Some organizations have had to reevaluate the types of talent they need as they more fully embrace digital. “We need a different breed of talent,” said Michel Taride, executive vice president and president of Hertz International. “We are looking for bright people who are technology savvy, but also have expertise in pricing.” The car rental company is also seeking marketing leaders with an orientation toward social media, customer relationship management (CRM) and big data, and recently recruited a board member from Facebook to further advance its digital agenda. The ability to anticipate customer preferences and trends will drive Hertz’s strategy and technology pursuits, according to Taride. Thus, the company will also need leaders across the board who can stay several steps ahead of the market and understand how to use the right digital technologies to address emerging trends.
Others are looking for rule-breakers and innovators: “From a technology point of view, the No. 1 reason why we’re able to keep up is because we hire people who are obsessed with it and who are not afraid of technology, who try things continuously — people who burn computers because they’ve been doing things they’re not supposed to and it’s an attitude,” said Alex Cruz, CEO of Vueling. “We want people who are watching YouTube videos of new technology providers in their spare time or calling vendors around the world and asking what the technology can or cannot do and how to get it done. They have no fear. They’re entrepreneurial, they’re open, they’re innovative and I like to think that everyone in my company is like that.” A case of Vueling’s organic innovation in action: An application currently used in the company’s aircrafts was first developed by a small group of pilots who recognized a need and experimented until they developed a solution.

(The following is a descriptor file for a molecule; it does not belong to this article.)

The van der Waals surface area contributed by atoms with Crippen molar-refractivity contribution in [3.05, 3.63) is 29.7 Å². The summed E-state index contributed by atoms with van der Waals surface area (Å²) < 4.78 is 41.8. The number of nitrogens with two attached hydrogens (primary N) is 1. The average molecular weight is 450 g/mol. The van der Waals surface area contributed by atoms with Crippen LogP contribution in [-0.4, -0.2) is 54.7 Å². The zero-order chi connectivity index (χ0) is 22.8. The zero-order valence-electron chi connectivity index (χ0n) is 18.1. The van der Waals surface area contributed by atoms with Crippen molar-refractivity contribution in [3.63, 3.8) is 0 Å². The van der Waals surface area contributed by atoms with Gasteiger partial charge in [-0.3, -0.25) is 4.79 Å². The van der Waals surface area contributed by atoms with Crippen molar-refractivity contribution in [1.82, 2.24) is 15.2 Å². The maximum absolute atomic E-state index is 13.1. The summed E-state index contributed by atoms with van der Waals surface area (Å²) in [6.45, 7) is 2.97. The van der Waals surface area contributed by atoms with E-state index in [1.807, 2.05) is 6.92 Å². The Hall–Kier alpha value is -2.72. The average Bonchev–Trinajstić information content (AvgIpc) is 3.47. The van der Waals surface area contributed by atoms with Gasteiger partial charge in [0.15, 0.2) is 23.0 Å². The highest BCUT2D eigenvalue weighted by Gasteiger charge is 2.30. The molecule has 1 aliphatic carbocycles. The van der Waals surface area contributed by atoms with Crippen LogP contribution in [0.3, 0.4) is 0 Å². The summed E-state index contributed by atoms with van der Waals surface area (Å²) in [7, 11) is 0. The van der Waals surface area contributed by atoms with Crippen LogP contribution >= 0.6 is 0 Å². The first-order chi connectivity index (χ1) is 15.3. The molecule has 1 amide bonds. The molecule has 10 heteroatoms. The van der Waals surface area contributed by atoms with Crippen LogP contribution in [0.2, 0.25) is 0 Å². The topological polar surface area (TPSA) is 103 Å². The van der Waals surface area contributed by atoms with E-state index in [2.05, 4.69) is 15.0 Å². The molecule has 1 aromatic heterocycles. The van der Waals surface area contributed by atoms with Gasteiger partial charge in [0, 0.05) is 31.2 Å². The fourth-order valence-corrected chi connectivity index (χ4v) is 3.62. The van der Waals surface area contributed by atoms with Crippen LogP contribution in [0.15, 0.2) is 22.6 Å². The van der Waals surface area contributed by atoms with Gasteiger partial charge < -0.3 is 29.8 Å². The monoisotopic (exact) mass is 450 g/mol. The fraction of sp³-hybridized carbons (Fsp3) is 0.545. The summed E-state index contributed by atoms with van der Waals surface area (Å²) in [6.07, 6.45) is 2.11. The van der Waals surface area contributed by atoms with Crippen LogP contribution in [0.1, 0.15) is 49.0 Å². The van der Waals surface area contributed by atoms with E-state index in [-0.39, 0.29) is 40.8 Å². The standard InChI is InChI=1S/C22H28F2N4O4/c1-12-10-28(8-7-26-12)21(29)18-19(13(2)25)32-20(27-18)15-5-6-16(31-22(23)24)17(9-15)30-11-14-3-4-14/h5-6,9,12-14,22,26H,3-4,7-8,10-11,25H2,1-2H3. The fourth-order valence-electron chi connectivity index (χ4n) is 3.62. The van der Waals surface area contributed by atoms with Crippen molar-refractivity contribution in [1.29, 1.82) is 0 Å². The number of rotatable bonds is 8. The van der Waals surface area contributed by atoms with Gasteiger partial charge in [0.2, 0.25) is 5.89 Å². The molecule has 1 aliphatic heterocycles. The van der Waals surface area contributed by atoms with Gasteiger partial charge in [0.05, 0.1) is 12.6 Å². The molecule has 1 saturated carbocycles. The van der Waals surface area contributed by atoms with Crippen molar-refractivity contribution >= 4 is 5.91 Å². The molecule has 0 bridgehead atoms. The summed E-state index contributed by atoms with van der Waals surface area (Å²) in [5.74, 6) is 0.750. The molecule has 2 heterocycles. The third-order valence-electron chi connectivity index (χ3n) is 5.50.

Exploring every avenue of talent
In such a competitive market, travel companies need to consider various sources of talent. Travelport recruits digital talent from smaller, data-oriented organizations that have sprung up in recent years and taps into other geographic markets. “The U.S. has very talented people, but then you compete with Silicon Valley,” said Gordon Wilson, president and CEO of Travelport. “India has a good supply of talent because of local companies’ and universities’ emphasis on technology. We have also found talented people in Spain and have been better able to attract them because of the country’s economic situation.”